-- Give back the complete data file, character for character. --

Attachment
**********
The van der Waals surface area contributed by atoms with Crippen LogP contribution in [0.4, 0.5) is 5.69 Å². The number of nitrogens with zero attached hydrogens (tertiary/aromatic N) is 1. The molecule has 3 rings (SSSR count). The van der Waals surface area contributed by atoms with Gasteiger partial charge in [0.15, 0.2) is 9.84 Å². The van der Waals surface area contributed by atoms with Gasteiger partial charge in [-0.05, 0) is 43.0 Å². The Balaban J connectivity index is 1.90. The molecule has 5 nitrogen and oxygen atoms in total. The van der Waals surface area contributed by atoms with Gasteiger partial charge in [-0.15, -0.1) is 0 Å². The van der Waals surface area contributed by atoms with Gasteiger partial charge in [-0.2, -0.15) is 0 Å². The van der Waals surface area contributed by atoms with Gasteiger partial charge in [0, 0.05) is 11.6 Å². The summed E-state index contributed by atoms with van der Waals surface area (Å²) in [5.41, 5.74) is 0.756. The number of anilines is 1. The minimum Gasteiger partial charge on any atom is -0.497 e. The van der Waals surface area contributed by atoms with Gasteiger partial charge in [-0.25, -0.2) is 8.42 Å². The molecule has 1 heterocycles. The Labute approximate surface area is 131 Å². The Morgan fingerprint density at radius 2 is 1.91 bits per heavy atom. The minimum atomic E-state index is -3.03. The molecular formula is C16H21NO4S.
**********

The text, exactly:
The van der Waals surface area contributed by atoms with Crippen LogP contribution in [0.4, 0.5) is 5.69 Å². The number of nitrogens with zero attached hydrogens (tertiary/aromatic N) is 1. The molecule has 3 rings (SSSR count). The van der Waals surface area contributed by atoms with Gasteiger partial charge in [0.15, 0.2) is 9.84 Å². The van der Waals surface area contributed by atoms with Gasteiger partial charge in [-0.05, 0) is 43.0 Å². The Balaban J connectivity index is 1.90. The molecule has 5 nitrogen and oxygen atoms in total. The van der Waals surface area contributed by atoms with Gasteiger partial charge in [-0.15, -0.1) is 0 Å². The van der Waals surface area contributed by atoms with Gasteiger partial charge in [-0.2, -0.15) is 0 Å². The van der Waals surface area contributed by atoms with Gasteiger partial charge in [0, 0.05) is 11.6 Å². The summed E-state index contributed by atoms with van der Waals surface area (Å²) in [5.41, 5.74) is 0.756. The number of anilines is 1. The minimum Gasteiger partial charge on any atom is -0.497 e. The van der Waals surface area contributed by atoms with Gasteiger partial charge in [-0.25, -0.2) is 8.42 Å². The molecule has 1 heterocycles. The Labute approximate surface area is 131 Å². The Morgan fingerprint density at radius 2 is 1.91 bits per heavy atom. The minimum atomic E-state index is -3.03. The molecular formula is C16H21NO4S.